“Harlem Congregations for Community Improvement (HCCI) supports energy efficiency and recognizes the carbon impact on the environment. HCCI is leading the charge in making all our residential buildings energy efficient and carbon clean. We are happy to participate in the NYC Carbon Challenge program to help rid the environment of as much carbon emissions as possible and make the atmosphere healthier and more livable for our residents and community,” said Derek Broomes, President and CEO of Harlem Congregations for Community Improvement (HCCI).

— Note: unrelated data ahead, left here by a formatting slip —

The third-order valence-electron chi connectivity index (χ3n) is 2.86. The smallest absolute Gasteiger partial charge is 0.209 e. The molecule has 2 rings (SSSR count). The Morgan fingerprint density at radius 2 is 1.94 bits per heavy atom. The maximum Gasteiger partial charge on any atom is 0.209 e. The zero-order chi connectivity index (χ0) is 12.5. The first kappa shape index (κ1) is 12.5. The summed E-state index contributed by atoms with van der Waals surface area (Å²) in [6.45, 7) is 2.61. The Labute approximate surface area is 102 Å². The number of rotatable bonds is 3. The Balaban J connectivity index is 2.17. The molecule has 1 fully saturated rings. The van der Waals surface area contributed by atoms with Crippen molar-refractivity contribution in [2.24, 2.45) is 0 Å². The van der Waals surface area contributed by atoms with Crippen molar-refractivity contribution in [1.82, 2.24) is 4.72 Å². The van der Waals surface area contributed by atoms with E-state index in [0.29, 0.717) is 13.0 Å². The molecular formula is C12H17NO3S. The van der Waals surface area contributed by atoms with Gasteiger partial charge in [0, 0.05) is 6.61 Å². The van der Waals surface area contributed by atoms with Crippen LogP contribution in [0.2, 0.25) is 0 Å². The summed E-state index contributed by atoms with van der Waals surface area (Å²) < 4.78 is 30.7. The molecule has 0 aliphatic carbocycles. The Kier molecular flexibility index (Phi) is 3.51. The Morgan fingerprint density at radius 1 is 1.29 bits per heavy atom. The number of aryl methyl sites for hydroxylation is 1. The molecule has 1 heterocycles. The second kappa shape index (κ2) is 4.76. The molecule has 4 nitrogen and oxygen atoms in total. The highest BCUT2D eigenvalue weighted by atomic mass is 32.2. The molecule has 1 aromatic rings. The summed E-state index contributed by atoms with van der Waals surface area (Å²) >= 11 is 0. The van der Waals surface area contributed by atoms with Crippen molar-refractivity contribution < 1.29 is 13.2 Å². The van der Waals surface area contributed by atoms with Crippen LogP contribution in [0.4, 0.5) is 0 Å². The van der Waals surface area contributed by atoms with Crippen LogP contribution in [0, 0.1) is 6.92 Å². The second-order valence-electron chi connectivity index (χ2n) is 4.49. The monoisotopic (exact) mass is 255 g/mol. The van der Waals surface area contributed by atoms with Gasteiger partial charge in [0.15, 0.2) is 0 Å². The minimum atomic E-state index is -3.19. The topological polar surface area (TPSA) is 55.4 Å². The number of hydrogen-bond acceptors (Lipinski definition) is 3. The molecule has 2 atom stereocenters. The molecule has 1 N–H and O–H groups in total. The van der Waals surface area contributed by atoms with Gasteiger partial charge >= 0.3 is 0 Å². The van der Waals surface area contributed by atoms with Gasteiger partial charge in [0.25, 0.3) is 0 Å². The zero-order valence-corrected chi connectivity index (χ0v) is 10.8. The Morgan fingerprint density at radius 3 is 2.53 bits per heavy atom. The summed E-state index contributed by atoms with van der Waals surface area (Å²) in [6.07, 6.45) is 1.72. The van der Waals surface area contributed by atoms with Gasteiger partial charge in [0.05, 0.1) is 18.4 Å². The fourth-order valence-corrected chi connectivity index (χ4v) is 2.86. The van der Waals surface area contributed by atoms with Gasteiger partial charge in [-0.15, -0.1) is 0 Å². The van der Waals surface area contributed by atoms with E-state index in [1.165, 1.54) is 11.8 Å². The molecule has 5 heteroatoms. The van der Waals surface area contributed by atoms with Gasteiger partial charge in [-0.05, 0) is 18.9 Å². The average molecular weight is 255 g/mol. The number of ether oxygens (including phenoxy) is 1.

“FirstService Residential is committed to helping our clients implement effective strategies that reduce emissions, costs and improve efficiency,” said Dan Wurtzel, President of FirstService Residential, New York City’s largest manager of residential properties and the first to join the Mayor’s Carbon Challenge for Multifamily Properties. “Nearly 80 of our managed buildings covering 16.5 million square feet have pledged to reduce emissions by 30 percent in 10 years. Working together through initiatives such as the Mayor’s Carbon Challenge, we have a tremendous opportunity to make a positive impact on the environment to the benefit of all residents in this great city.”